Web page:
The Krays: The Final Word Review

Simon Evans has reviewed the Region 2 release of The Krays: The Final Word.

Nobody over the age of fifteen can be unaware of the Krays. The name itself is synonymous with crime and the world of gangsters. Although Reggie died almost 12 months ago and his older twin brother Ronnie back in 1995 their name still provokes a response from almost anyone you may mention it to.

There have been attempts in the past by ITV, the BBC and many independent film makers to tell the story of the Kray twins. The new angle for this effort is the involvement of the very ill (indeed he died just 12 days after filming was completed) Reggie Kray.

This programme was first broadcast on terrestrial television last year. It was shown as an hour long documentary tracing the rise and demise of the notorious brothers. This DVD is essentially a ‘director’s cut’ which effectively doubles the length of the original.

Not having seen the initial broadcast it is impossible to say what has been added, there is some swearing which probably wasn’t in the broadcast but that aside I cannot say whether this new footage adds to the documentary. What I will say is that I cannot imagine it being nearly as thorough if it’s running time was halved.

Split into bite-sized chunks the story begins with childhood reminiscences and takes us right through to Ronnie’s funeral and Reggie’s second marriage to Roberta. Comprehensive is a fair description. No subject is shied away from and we are told by those who were present about the many of the key events including murders of George Cornell, Frank ‘Mad Axe’ Mitchell and Jack ‘The Hat’ McVitie and more interestingly details of Ronnie’s homosexuality.

The cast assembled is pretty impressive, Former Superintendent Leonard ‘Nipper’ Read recounts the details of the case as though it were yesterday and ex-Mirror journalist Lynn Lewis recalls the shocking sword punishment meted out to David Litvinoff whereby Ronnie pushed a sword into his mouth virtually splitting his face in two from ear to ear.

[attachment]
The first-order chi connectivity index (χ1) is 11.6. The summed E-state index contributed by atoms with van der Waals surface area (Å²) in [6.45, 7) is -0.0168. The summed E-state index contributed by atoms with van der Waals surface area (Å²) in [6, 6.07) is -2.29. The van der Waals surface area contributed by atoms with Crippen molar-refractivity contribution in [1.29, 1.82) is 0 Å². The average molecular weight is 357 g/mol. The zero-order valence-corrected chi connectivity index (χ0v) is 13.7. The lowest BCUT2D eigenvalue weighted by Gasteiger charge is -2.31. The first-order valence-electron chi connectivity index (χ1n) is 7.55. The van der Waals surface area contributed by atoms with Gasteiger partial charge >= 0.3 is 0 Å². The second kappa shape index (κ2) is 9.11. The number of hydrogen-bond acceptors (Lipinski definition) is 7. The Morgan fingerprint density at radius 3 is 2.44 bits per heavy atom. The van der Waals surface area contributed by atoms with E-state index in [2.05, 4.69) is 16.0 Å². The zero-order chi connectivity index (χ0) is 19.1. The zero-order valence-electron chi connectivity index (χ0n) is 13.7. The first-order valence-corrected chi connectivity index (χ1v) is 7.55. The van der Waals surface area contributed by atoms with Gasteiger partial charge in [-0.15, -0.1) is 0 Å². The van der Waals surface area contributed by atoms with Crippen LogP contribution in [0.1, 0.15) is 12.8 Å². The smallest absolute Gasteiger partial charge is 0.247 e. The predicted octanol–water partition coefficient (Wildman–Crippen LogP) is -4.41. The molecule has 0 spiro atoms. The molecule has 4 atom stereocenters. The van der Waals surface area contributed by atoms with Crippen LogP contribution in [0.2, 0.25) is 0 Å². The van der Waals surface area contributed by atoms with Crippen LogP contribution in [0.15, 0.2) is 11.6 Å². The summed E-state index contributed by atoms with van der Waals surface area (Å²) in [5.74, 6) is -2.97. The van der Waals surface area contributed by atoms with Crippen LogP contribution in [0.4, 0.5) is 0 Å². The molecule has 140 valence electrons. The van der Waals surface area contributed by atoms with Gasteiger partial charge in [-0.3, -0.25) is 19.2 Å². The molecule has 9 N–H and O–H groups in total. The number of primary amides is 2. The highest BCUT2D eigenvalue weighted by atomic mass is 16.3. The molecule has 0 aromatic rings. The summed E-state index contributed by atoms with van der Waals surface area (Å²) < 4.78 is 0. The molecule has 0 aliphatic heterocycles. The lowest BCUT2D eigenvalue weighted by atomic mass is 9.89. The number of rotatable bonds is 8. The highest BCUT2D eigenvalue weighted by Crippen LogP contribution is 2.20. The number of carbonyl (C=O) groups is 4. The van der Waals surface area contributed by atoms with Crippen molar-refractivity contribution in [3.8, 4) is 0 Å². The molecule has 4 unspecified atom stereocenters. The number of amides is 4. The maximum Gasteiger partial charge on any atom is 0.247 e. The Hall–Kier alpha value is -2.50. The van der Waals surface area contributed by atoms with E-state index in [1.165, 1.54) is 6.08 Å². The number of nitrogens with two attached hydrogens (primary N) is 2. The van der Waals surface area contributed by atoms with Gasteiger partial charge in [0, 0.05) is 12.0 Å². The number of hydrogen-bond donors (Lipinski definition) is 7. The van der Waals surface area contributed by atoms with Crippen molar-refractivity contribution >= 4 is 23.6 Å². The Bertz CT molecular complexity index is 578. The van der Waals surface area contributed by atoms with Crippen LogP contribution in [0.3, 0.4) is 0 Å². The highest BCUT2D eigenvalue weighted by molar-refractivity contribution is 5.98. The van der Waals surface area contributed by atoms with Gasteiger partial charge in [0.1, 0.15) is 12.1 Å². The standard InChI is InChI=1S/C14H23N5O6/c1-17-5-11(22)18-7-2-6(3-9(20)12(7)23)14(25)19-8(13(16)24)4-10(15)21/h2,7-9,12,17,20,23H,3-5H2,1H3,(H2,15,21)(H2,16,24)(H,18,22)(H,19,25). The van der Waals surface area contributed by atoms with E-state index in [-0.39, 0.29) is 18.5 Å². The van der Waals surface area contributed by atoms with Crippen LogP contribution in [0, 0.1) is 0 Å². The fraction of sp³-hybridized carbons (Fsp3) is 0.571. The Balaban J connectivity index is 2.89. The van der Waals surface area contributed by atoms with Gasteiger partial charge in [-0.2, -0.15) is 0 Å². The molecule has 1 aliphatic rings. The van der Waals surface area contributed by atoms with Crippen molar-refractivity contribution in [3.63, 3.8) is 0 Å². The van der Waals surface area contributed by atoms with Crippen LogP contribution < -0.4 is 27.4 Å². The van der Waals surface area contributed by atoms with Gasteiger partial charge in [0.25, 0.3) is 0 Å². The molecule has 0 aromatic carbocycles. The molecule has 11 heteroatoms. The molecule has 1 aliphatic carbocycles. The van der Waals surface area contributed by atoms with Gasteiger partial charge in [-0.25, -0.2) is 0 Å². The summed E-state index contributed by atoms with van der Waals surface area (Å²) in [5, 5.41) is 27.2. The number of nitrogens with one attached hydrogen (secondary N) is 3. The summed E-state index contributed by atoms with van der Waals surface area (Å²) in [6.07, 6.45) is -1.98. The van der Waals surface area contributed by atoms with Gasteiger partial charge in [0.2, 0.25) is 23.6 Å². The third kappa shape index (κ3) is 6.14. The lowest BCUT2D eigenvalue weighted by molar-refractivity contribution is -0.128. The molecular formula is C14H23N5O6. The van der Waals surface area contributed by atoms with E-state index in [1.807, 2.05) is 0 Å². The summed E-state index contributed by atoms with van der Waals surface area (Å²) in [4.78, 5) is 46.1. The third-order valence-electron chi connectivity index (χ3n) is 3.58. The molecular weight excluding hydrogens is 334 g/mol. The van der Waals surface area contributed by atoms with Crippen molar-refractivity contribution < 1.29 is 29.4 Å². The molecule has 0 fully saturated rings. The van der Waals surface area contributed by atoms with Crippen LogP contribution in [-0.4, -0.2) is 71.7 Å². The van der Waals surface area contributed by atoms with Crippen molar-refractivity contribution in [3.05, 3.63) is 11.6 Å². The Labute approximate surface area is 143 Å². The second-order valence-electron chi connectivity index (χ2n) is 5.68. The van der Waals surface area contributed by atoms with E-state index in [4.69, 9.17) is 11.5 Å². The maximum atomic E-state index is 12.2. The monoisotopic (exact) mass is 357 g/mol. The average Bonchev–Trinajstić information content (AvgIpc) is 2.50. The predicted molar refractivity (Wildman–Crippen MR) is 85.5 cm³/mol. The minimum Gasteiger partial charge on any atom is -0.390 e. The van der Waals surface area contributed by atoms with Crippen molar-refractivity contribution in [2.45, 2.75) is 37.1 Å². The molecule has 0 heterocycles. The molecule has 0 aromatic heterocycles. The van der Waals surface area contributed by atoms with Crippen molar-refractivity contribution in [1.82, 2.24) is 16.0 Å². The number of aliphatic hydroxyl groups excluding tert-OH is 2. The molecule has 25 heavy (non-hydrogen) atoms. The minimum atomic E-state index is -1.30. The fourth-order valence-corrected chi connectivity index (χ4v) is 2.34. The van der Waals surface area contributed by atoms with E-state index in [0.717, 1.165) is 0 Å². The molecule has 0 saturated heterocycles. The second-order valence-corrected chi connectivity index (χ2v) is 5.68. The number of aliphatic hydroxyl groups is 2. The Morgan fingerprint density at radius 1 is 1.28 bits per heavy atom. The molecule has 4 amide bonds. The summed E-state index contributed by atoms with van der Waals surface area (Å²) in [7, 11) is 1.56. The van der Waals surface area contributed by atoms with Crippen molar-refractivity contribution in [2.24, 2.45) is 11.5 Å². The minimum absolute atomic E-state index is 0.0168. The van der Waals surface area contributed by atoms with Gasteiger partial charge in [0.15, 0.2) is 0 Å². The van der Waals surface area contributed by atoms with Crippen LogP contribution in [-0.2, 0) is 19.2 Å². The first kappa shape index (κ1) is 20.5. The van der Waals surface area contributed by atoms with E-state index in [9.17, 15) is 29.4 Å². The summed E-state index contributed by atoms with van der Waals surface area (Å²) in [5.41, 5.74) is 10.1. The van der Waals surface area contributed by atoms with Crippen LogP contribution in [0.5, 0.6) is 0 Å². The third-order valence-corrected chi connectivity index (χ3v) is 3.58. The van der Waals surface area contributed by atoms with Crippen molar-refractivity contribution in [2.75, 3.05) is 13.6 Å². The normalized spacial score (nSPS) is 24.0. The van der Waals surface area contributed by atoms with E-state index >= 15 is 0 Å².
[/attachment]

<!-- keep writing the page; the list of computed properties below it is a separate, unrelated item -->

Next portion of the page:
The Krays began their ascent to notoriety in the late 50s and continued to rise, brushing aside the likes of Jack Spot and Billy Hill on their way up. By the time the 60s had dawned they had a reputation and had been in many illegal scrapes. Their barrister of the time Nemone Lethbridge looks back on them with a touch too much fondness but nonetheless offers some insights to the Kray way of life.

The twins moved from local heavies, working under the employ of Billy Hill to club owners. Starting with the RR (Ronnie/Reggie) Club in the East End but adding the likes of Esmerelda’s in Knightsbridge and also the Kentucky.

They loved the limelight and would make every effort to get visiting celebrities to drop by one of their establishments. From film stars like Judy Garland to sportsmen like Joe Louis the Kray’s became famous by association, and loved every minute of it. It became commonplace for celebrities to seek out the brothers, they liked to spend time with the East London roughs, the Kray’s loved spending time with the rich and famous.

In 1965 the rivalry with the South London Richardson firm reached a peak. Before any sort of showdown could be arranged though, the Richardson’s imploded. Ronnie was extremely frustrated by this turn of events and seemed to be hankering after his first kill. This eventually took place in the Blind Beggar pub and saw the demise of George Cornell. Shot by Ronnie, ‘Scotch’ Jock Dickson and Ian Barrie were his accomplices.